Maybe corn syrup isn't to blame, says UW study
A study indicates the sweetener, when used in beverages, may not make you feel less full than other sweeteners do, contrary to a popular theory
Seattle Times health reporter
Beverages containing high-fructose corn syrup — that supersweetener blamed by some for the nation's obesity crisis — actually affect people's appetites no differently than drinks made with regular table sugar, researchers at the University of Washington have found.
It's a small study — 37 subjects — but its authors say it appears to undermine a recently popular theory that high-fructose corn syrup contributes to weight gain by making people feel less full than other sweeteners do.
The study showed that "people don't seem to react differently to the different kinds of sugar," said Pablo Monsivais, nutritional-sciences research fellow at the UW and the lead author of the report, which appears in this month's American Journal of Clinical Nutrition.
Monsivais cautioned that the findings were limited to high-fructose corn syrup in beverages only, and the results may not apply to the solid form of the sweetener used in cereal, peanut butter and thousands of other food products.
And the study may do little to stem a public backlash against the cheap sweetener that has led some grocers and food manufacturers to eliminate it from shelves and assembly lines.
Researchers asked subjects to drink one of five types of beverages in the morning: two colas containing different versions of high-fructose corn syrup, sugared cola, diet cola and 1 percent milk. Then they were invited to all-you-can-eat lunch buffets more than two hours later.
People who drank the three sweetened colas in the morning said they felt equally full. At lunch, they all consumed similar numbers of calories.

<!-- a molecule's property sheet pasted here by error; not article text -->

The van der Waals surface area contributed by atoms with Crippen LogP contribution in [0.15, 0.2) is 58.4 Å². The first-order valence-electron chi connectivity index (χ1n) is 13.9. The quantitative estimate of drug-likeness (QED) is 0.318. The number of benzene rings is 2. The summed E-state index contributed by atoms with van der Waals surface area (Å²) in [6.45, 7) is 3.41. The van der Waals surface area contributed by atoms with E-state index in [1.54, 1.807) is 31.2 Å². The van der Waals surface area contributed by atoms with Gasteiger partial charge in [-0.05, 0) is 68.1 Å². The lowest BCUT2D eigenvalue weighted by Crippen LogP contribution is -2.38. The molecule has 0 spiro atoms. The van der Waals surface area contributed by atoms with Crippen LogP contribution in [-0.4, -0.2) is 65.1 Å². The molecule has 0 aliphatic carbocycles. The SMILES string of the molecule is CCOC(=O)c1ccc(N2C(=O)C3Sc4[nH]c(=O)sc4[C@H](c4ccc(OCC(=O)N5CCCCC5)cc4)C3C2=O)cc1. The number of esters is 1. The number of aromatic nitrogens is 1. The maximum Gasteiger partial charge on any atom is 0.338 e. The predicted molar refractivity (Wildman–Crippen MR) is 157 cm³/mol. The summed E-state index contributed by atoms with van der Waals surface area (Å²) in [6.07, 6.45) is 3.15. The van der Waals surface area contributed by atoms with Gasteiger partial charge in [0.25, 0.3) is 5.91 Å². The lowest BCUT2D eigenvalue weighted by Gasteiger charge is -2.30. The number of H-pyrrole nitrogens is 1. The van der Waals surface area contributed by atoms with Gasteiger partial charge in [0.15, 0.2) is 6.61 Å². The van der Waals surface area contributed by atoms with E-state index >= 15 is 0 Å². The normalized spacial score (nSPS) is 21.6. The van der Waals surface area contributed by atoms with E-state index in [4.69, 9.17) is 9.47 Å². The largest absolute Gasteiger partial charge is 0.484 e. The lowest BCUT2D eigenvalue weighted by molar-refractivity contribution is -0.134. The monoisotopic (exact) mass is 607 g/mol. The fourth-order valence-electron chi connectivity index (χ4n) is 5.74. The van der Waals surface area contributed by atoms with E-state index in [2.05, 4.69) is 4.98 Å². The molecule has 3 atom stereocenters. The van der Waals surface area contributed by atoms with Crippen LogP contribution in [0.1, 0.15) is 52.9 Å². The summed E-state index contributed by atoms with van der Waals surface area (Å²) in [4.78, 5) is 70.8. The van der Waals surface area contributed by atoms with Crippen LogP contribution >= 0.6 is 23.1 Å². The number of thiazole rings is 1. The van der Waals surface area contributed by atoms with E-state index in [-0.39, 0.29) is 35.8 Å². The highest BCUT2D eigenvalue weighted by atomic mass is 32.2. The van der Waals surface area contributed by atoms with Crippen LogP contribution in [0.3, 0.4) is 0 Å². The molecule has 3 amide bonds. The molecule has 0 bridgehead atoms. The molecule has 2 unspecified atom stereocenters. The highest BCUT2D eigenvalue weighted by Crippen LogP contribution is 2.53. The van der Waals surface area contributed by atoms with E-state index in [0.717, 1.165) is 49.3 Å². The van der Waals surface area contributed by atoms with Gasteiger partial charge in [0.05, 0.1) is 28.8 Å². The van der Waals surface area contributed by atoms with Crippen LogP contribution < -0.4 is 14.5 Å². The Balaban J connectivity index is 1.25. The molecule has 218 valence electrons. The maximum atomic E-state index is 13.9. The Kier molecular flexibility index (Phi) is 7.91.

A likely explanation is that once inside the body, the different sweeteners are indistinguishable, Monsivais said. The sugar in acidic beverages, such as cola, split into glucose and fructose molecules just as high-fructose corn syrup does.
But the experiment also turned up several dietary side notes worth exploring.
Subjects who drank the milk ate the smallest lunches. On the other hand, the people who had diet cola or drank nothing at all ate the biggest meals, presumably because they were hungrier.
But when researchers added up all the calories consumed from both the morning beverage and the lunch, subjects who drank diet cola or nothing consumed as many as 15 percent fewer calories than the other groups.
In short, people who had milk or the colas with sugar or syrup ate less at lunch, but not so much less that it balanced the calories they got from their morning drinks.
"The way the body adjusts for the earlier calories isn't perfect," Monsivais said. "If I gave you a 50-calorie cookie now, you wouldn't eat 50 calories less at lunch."
So Monsivais advises people who are watching their figures to drink water, preferably along with the meal, to help feel full.
"It displaces calories that you would have otherwise eaten," he said.
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